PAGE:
Friday, September 04, 2009

Do nothing is an option, but

Some years ago when I worked in the public sector, I was reminded by a sagacious manager that "do nothing" was always an option that should be put forward to Ministers, with the relevant consequences. "Do nothing" was valid and often the best option he said.

Sadly, those days appear to have faded somewhat. "Do something" is what people expect and Ministers all want to "do something".

Lindsay Mitchell has written wisely about "what would happen if the government did nothing more about child abuse".

The state houses and pays for some child abusers, it supports those who don't want kids to keep them. So on the one hand it provide succour to those who abuse, on the other hand it also has its core and proper role, which is the identification and prosecution of cases of criminal abuse and neglect. In other words, when the state steps in for the rights of children not to be raped, punched and ignored.

There will always be parents, guardians and strangers who will abuse children in the foreseeable future. Quite simply because there will always be flawed human beings, who thrive in the torture and abuse of others, or those who are simply recklessly destructive, not caring who they ignore in the process. This sort of abuse always happened, children who would be beaten to within inches of being sent to A & E, who were too scared to tell anyone. Parents who knew they could physically abuse or sexually abuse, with others not able to find out. Indeed, in the not too distant past children weren't believed when they told of such things (fortunately the era seems ti have moved on from being convinced kids were being abused even when they adamantly denied it and there was no evidence of abuse).

So what can be done? You cannot hope to have the state monitor and interfere at every point in a child's life and detect abuse. No. Health professionals can keep their eyes open for signs of harm, as can teachers, but this will be by chance. The best hope is for the abused to be able to speak out, which beyond a certain age is possible.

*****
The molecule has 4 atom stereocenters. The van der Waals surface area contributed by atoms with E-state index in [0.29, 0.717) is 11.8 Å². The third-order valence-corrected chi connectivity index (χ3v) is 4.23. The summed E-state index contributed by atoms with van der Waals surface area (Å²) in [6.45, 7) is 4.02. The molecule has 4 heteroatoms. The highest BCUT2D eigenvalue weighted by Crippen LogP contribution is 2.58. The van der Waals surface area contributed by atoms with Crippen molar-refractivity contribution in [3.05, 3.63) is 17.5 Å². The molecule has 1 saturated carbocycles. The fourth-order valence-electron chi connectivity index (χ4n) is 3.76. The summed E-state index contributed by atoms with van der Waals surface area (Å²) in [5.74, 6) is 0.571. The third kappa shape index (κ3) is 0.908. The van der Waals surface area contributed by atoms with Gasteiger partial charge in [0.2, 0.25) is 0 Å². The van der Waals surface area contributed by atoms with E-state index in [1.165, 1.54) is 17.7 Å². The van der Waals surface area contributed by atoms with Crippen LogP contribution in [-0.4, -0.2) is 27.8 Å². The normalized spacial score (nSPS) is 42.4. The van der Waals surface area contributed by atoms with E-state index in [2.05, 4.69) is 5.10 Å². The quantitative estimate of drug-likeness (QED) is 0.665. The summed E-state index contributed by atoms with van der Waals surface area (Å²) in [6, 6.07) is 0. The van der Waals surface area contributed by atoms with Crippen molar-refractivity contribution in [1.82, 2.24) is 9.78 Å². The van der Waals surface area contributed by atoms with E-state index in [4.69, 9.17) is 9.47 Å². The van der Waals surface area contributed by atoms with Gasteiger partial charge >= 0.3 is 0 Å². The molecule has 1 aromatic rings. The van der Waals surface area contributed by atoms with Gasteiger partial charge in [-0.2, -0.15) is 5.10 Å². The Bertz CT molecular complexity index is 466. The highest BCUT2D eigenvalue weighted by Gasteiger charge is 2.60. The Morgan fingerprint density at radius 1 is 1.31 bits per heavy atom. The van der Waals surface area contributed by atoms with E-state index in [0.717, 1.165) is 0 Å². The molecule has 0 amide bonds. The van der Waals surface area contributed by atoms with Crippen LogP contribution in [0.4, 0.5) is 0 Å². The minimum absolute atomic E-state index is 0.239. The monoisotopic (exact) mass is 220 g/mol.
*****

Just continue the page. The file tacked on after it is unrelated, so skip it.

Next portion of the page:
That means both feeling confident to speak out to teachers, relatives, friends, neighbours and strangers, but also for those people to feel they can listen.

For one of the most malignant trends in the last 20 years has been scaremongering about the contact adults have with children, particularly men, particularly alone. Children are taught to fear adults, and adults are taught to not be seen alone with children who aren't their own.

Yes the odds are that every child will encounter at least one adult with such intent, but for every abuser, there are easily 100 adults who will do all they can to be helpful to children. Why? Because frankly if most human beings didn't act that way around children, the species would have died out a long time ago, or barely advanced from the caves.

So how about children being encouraged to talk to adults who they trust, how about children being taught self defence, and how about adults not being scared of children, and finally, how about NOT judging adults with children, unless it is obvious something is wrong?

Oh and while we're at it, is there any reason why those convicted of serious violence and sex ual offenders should be allowed to live with children? Isn't that one way to stop intergenerational abuse?

No comments: